Dissecting the human immune response

16 March 2015. 
A Lanzavecchia, Institute for Biomedical Research, Bellinzona.

The second Marco Fraccaro lecture will be given on the 16th of March 2015 by Antonio Lanzavecchia. The poster of the lecture can be downloaded here

Marco Fraccaro (26 September 1926 - 2 April 2008) was a distinguished geneticist and Professor of Human Genetics at the University of Pavia for over thirty years. Born in Pavia, he attended the local Liceo Classico Ugo Foscolo with and the Medical School of the University of Pavia where he graduated in 1950. After a few years at the local Institute of Pathological Anatomy he moved to Lionel Penrose in the Galton Laboratory at UCL in 1954 with a fellowship from the British Council and, a year later, to Jan Book’s laboratory in Uppsala where he stayed until 1958 during which time he met his future wife Inga. In 1960, he moved to the newly formed MRC Population Genetics Research Unit in Oxford under Alan Stevenson where he continued his work on cytogenetics that he had initiated in Uppsala. He returned to Pavia in 1962 where he started a highly successful and productive laboratory with funding from NATO and EURATOM and where he took up the Chair of Human Genetics, which he held until 2001. Throughout his research Marco Fraccaro focussed primarily on sex chromosome abnormalities, especially the genetic abnormalities responsible for abnormal physical and sexual development, but he contributed to several other areas of Genetics such as the distribution in the population of specific types of congenital malformations and the effect of radiation on chromosomes of cells. Marco Fraccaro was deeply attached to Pavia and Oxford and there was hardly a conversation in which he failed to mention the life and history of these two cities. His love for Oxford was also expressed in a small book of quotations (Oxford for strangers of all sorts) which he published in 1997. From 1971 until 2002 he was Master of Collegio Cairoli, one of the University Colleges at Pavia. He run the College informally and effectively and made Cairoli a place of learning and debate for students and staff. He also made it into a meeting point for modern visual arts by organising a successful series of exhibitions of modern artists that will enrich the College for years to come. Marco Fraccaro has been one of the defining personalities of the University of Pavia in the second half of the 20th century and the lecture aims to recognise his interests in Science and the Arts and his intellectual legacy.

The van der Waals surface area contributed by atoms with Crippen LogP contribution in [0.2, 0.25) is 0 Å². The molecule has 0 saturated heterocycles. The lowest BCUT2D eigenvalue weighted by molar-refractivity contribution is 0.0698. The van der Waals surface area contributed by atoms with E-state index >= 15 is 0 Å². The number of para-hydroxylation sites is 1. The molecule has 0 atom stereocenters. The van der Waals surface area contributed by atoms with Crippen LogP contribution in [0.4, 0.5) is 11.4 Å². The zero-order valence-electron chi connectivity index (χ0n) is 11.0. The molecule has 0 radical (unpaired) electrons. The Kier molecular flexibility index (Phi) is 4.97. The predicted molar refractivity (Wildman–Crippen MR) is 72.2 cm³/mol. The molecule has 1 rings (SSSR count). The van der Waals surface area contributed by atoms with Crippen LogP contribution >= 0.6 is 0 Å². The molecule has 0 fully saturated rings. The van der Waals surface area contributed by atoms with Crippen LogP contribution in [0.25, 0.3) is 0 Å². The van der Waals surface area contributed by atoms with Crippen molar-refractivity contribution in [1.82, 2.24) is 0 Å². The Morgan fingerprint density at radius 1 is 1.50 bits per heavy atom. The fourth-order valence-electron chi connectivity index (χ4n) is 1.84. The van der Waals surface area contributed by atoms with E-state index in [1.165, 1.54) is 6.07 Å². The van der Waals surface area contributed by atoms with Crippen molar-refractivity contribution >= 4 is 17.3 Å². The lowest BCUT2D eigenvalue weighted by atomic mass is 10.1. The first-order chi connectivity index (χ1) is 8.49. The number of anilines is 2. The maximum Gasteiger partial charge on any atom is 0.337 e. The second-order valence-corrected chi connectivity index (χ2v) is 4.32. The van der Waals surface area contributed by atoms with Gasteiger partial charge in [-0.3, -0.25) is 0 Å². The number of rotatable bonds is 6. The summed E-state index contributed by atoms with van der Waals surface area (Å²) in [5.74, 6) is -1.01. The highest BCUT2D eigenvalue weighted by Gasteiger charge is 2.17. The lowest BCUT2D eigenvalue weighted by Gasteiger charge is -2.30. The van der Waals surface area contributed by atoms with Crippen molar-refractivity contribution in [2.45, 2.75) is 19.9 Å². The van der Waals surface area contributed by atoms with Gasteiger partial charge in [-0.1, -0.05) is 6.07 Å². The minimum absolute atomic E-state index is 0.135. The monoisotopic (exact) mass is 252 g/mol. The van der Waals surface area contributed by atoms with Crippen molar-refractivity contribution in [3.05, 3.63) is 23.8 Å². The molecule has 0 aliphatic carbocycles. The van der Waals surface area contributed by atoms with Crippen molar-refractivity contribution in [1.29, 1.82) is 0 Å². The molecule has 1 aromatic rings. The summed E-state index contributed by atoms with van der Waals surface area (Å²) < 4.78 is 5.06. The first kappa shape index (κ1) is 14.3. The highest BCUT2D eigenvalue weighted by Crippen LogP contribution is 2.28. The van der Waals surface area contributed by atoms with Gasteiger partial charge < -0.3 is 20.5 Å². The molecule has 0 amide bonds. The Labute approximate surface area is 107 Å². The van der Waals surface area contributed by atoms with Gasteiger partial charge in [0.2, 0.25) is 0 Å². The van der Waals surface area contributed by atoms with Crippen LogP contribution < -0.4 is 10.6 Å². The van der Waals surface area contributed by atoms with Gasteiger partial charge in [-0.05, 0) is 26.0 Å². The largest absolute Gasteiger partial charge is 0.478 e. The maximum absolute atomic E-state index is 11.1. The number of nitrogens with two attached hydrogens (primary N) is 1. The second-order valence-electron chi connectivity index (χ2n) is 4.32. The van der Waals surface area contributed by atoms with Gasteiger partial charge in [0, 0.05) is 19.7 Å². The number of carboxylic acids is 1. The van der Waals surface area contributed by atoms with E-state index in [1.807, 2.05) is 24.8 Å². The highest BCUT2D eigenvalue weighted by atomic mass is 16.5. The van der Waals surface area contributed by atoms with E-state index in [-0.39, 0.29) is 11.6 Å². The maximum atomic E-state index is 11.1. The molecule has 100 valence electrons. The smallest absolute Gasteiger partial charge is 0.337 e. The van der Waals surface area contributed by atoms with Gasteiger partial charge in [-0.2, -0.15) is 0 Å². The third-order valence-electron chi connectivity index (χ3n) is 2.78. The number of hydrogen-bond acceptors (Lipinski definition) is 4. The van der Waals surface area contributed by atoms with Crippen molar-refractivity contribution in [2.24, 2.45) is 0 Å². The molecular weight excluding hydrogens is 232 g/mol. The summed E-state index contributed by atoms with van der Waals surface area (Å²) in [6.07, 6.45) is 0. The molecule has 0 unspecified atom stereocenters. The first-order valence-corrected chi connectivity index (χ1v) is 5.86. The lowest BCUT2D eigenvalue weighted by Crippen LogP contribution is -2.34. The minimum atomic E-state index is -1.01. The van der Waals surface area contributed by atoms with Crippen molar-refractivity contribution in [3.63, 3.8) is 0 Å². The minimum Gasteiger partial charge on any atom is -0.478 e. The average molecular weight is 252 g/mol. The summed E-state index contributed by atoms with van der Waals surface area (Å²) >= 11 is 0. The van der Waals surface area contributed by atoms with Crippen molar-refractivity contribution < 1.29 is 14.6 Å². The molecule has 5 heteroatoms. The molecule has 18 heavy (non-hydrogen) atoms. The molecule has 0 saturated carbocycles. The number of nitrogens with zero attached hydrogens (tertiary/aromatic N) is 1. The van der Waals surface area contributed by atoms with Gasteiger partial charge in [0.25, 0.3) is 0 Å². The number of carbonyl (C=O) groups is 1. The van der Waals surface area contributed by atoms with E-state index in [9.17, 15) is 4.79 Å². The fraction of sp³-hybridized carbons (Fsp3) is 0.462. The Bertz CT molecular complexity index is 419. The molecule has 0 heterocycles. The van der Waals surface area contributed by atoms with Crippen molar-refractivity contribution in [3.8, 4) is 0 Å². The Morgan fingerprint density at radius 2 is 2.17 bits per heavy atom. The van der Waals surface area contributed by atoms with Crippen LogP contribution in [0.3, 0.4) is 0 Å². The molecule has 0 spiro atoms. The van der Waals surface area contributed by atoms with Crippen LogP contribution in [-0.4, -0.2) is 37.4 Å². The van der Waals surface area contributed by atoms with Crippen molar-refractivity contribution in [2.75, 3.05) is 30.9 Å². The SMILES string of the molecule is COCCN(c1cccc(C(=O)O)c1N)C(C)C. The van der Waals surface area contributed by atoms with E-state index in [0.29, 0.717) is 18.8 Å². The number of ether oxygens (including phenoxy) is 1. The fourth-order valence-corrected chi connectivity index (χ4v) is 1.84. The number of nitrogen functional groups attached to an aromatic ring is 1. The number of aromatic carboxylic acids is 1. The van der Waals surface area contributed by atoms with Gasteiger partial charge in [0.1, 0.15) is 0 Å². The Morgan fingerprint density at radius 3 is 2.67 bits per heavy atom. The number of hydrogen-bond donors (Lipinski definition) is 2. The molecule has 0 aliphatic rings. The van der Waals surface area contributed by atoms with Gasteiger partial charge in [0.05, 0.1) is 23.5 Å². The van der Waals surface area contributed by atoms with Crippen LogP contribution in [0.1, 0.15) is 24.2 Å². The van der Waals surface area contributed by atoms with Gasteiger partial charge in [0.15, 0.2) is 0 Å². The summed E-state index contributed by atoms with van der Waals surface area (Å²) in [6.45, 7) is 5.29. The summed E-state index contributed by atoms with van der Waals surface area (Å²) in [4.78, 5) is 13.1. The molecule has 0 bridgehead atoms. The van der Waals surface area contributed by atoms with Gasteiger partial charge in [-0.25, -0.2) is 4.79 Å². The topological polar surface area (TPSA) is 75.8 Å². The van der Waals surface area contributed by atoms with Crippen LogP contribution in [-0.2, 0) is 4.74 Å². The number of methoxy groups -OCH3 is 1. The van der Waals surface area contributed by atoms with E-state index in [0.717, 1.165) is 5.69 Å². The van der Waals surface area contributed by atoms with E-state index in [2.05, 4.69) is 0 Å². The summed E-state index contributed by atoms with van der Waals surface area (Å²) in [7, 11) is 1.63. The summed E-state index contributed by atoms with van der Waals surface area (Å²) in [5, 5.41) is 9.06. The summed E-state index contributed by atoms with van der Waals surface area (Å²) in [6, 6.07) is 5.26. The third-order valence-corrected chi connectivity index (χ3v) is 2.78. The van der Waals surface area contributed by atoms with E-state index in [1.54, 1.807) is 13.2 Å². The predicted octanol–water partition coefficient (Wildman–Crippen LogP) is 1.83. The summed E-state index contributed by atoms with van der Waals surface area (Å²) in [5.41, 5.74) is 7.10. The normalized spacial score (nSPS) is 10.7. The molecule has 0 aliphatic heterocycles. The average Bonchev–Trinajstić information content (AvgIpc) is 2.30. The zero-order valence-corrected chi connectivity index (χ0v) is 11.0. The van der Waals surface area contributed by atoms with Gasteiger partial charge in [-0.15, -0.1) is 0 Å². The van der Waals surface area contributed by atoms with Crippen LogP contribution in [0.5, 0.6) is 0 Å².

Antonio Lanzavecchia earned a degree in Medicine at the University of Pavia where he specialized in Paediatrics and in Infectious Diseases. From 1983 to 1999, he worked at the Basel Institute for Immunology and since 1999 he is the Director of the Institute for Research in Biomedicine in Bellinzona. He taught immunology at the Universities of Genova and Siena and since 2009 is Professor of Human Immunology at the Swiss Federal Institute of Technology ETH Zurich. He is Member of the EMBO and Fellow of the Royal College of Physicians. Awarded the EMBO medal in 1988 and the Cloëtta prize in 1999, Antonio Lanzavecchia published more than 270 papers. His research has covered several aspects of immunology: from antigen processing and presentation to dendritic cell biology, from lymphocyte activation and trafficking to T and B cell memory.

You are here: Home Articles Lectures Dissecting the human immune response